A world free from these diseases will be a world where more people can raise healthy children, earn a living and get out of poverty. It would be a world where not only people, but countries could prosper. (VOA)

Next Story

Tobacco Epidemic: WHO Urges Nations to Implement Anti-Tobacco Measures

While this is progress, it is seen as far too little to stop the global tobacco epidemic that each year prematurely kills more than eight million people

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FILE - A man has his lunch behind a poster demarcating a No-Smoking zone in Singapore. VOA

The World Health Organization (WHO) is urging nations to implement a series of cost-effective, anti-tobacco measures it says will help their populations quit smoking. A new WHO report found that progress in combating the tobacco epidemic and in reducing demand is being made, but not enough.

A survey found 36 countries have introduced one or more measures aimed at helping people quit smoking. Only Turkey and Brazil have implemented all of WHO’s recommended anti-tobacco measures. These include graphic images on cigarette packages warning of the dangers of smoking, banning tobacco advertising and promotion, and raising taxes on tobacco products.

While this is progress, it is seen as far too little to stop the global tobacco epidemic that each year prematurely kills more than eight million people, 80 percent of them in developing countries.

Program manager of WHO’s tobacco control unit, Vinayak Prasad, accuses the tobacco industry of being devious and finding new ways to hinder progress. He said the industry is reinventing itself in hopes of shedding its bad reputation and regaining legitimacy.

anti-tobacco measures
While this is progress, it is seen as far too little to stop the global tobacco epidemic that each year prematurely kills more than eight million people. Pixabay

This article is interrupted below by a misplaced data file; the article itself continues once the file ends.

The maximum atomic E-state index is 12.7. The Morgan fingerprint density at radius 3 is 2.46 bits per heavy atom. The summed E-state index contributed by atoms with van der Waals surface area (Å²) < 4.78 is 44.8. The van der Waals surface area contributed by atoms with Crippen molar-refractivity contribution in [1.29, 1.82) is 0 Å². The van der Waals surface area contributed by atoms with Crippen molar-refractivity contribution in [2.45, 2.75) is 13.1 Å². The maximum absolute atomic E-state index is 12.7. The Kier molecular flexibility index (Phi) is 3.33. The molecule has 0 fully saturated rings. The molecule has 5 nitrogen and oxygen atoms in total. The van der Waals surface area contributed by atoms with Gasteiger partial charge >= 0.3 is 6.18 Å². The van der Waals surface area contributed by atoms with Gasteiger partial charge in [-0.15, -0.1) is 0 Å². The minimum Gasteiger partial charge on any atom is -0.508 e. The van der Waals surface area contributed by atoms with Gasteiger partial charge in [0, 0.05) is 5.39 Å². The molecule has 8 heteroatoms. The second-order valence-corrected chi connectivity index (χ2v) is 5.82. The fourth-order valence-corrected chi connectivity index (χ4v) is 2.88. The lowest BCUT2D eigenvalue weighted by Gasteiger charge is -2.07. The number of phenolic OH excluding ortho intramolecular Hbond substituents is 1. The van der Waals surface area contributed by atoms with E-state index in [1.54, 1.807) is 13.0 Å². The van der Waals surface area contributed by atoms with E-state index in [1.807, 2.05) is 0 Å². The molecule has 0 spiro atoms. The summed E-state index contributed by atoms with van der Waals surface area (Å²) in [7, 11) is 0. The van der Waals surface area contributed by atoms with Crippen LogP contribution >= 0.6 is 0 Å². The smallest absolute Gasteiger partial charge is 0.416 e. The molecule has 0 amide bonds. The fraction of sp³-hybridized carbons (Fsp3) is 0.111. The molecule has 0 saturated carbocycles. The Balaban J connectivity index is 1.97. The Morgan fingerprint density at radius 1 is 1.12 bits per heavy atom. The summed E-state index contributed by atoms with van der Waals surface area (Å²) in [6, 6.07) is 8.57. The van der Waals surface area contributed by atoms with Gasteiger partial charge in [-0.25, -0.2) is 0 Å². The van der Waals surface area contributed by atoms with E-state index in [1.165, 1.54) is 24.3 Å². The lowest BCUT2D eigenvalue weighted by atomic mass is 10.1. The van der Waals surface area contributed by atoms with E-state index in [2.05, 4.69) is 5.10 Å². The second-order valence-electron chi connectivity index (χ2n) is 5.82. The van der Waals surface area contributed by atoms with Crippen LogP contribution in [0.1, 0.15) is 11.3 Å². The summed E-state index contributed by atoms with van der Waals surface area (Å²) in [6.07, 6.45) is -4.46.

“So, that is one of the reasons that many countries are finding it difficult to make progress because the industry has gone into creating new and novel products and pushing the governments to have less regulatory compliances,” he said. “And, that is a problem in all regions of the world.”

Prasad said the tobacco industry has come up with several smoking alternatives it claims are less dangerous than cigarettes. However, he noted the new heated tobacco products are the same as cigarettes, except they do not emit any smoke. He said electronic cigarettes do not contain tobacco but do have nicotine — and there is no evidence that e-cigarettes help people quit.

ALSO READ: Report: 21% Girls Face Cyberbullying in 2016-17 than 7% Boys

“The evidence in the U.S., for example, is that they were liberal to open the market for electronic cigarettes for almost like seven, eight years,” he said. “In one stroke, they have seen an increase in youth tobacco in the last three years; where the youth is starting to get to say, ‘Oh, this is safer, this is nice. Let us take it and then move on to tobacco.’ So, it is also a gateway for young people.”

The World Health Organization warns tobacco has a huge health and economic cost. It says cigarettes are the number one risk factor for cardiovascular disease, cancers and respiratory diseases. The agency says the cost to the world economy is $1.4 trillion or nearly two percent of global Gross Domestic Product. (VOA)